Also, I think the metal work is not as good as LH. Several disc arms have broken. Only one of my LH disc arms has broken, and my LH is 1971.
    The climate here is both dry and humid, and I don’t use much AC. Probably the smaller harps aren’t affected as much by humidity.
    You can see it in some of the pics on my website.


    In the past, I owned a lever harp made by Aoyama, bought used to rent to students. I soon sold it however, because the three detachable legs made it unstable so I sold it for less than I had paid. Since then I have avoided all 3-legged folk harps(not because of the brand) and advised others not to invest in them also. They are far too unstable and tip over too easily.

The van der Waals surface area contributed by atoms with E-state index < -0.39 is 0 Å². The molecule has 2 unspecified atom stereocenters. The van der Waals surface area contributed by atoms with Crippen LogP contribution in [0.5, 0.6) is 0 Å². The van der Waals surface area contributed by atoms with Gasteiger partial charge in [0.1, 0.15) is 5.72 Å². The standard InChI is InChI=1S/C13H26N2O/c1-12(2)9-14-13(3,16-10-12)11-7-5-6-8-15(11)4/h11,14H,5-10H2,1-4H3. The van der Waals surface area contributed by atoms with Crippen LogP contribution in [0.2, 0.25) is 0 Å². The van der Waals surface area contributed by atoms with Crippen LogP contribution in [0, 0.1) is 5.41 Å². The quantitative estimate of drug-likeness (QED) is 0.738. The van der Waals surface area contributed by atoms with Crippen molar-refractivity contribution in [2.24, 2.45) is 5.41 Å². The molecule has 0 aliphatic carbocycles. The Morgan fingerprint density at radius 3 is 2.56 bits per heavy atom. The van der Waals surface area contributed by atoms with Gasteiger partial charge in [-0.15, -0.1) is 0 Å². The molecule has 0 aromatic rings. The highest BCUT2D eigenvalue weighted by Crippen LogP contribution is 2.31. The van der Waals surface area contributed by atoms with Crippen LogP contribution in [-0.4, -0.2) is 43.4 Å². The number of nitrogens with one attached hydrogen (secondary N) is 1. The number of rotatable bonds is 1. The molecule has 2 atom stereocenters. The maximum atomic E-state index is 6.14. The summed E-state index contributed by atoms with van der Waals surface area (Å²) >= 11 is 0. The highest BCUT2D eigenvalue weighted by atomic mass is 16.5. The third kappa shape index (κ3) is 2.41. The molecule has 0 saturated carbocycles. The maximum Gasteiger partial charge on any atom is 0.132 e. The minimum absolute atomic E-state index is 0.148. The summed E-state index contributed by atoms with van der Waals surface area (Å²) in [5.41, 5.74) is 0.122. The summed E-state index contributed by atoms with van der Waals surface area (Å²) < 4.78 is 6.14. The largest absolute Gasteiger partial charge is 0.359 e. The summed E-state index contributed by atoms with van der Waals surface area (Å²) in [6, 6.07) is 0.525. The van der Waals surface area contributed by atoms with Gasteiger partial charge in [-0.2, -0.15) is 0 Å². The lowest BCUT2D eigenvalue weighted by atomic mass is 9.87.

ArcherHarpist: Pilgrim Harps in England makes smaller pedal harps so the tension is lighter. If you are my height 5’9″ or taller, you may find it not quite the right size. Strings are 40 or 41; pedals are a bit closer to the floor than larger pedal harps. They are excellent quality, however. I went through their factory in 1984 and was impressed with their attention to each phase of their harp building. If you are still seeking pedal harps with lighter tension, you must seek a smaller frame than harps of 46 or 47 strings. Look online for a used 43-string harp made years ago by Lyon and Healy, called Style 14. The strings range from bottom E to top E (double-action permits all E’s to change to an F, of course). They weigh just 56 pounds, a great advantage in portability, and like any harp these days, can be amplified, so then it sounds like a larger harp. Gold covers the base, crown, top 15 and bottom 12 inches of the column, and the crown. Good hunting!